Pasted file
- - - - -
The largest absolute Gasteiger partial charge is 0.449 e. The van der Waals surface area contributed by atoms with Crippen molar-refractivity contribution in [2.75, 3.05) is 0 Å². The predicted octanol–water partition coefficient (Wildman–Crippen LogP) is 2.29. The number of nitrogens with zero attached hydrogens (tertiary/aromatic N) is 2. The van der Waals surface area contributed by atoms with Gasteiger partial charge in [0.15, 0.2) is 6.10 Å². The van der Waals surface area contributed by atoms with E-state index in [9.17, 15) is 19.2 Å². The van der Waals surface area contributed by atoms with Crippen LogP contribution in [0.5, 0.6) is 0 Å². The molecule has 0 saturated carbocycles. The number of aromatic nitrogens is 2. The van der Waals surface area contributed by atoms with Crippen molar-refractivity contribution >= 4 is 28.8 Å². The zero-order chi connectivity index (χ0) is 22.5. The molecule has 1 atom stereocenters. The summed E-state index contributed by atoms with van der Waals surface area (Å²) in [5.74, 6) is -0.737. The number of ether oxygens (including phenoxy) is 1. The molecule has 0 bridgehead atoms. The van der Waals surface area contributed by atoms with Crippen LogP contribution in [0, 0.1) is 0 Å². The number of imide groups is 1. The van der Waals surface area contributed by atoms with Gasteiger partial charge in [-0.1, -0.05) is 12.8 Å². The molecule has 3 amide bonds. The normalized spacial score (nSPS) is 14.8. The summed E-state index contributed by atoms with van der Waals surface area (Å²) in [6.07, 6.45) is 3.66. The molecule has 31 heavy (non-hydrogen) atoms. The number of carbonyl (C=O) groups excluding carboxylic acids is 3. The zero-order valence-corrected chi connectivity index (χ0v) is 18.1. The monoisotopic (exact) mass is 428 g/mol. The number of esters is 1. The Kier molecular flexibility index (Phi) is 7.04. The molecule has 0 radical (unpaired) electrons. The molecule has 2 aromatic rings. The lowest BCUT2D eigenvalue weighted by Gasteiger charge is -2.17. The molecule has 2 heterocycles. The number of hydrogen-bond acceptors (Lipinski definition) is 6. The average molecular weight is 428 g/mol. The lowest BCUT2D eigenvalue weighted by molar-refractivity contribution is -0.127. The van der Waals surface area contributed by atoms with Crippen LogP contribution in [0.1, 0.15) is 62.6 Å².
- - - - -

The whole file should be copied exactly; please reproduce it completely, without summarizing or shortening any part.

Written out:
The largest absolute Gasteiger partial charge is 0.449 e. The van der Waals surface area contributed by atoms with Crippen molar-refractivity contribution in [2.75, 3.05) is 0 Å². The predicted octanol–water partition coefficient (Wildman–Crippen LogP) is 2.29. The number of nitrogens with zero attached hydrogens (tertiary/aromatic N) is 2. The van der Waals surface area contributed by atoms with Gasteiger partial charge in [0.15, 0.2) is 6.10 Å². The van der Waals surface area contributed by atoms with E-state index in [9.17, 15) is 19.2 Å². The van der Waals surface area contributed by atoms with Crippen LogP contribution in [0.5, 0.6) is 0 Å². The molecule has 0 saturated carbocycles. The number of aromatic nitrogens is 2. The van der Waals surface area contributed by atoms with Crippen molar-refractivity contribution >= 4 is 28.8 Å². The zero-order chi connectivity index (χ0) is 22.5. The molecule has 1 atom stereocenters. The summed E-state index contributed by atoms with van der Waals surface area (Å²) in [5.74, 6) is -0.737. The number of ether oxygens (including phenoxy) is 1. The molecule has 0 bridgehead atoms. The van der Waals surface area contributed by atoms with Crippen LogP contribution in [0, 0.1) is 0 Å². The number of imide groups is 1. The van der Waals surface area contributed by atoms with Gasteiger partial charge in [-0.1, -0.05) is 12.8 Å². The molecule has 3 amide bonds. The normalized spacial score (nSPS) is 14.8. The summed E-state index contributed by atoms with van der Waals surface area (Å²) in [6.07, 6.45) is 3.66. The molecule has 31 heavy (non-hydrogen) atoms. The number of carbonyl (C=O) groups excluding carboxylic acids is 3. The zero-order valence-corrected chi connectivity index (χ0v) is 18.1. The monoisotopic (exact) mass is 428 g/mol. The number of esters is 1. The Kier molecular flexibility index (Phi) is 7.04. The molecule has 0 radical (unpaired) electrons. The molecule has 2 aromatic rings. The lowest BCUT2D eigenvalue weighted by Gasteiger charge is -2.17. The molecule has 2 heterocycles. The number of hydrogen-bond acceptors (Lipinski definition) is 6. The average molecular weight is 428 g/mol. The lowest BCUT2D eigenvalue weighted by molar-refractivity contribution is -0.127. The van der Waals surface area contributed by atoms with Crippen LogP contribution in [0.1, 0.15) is 62.6 Å².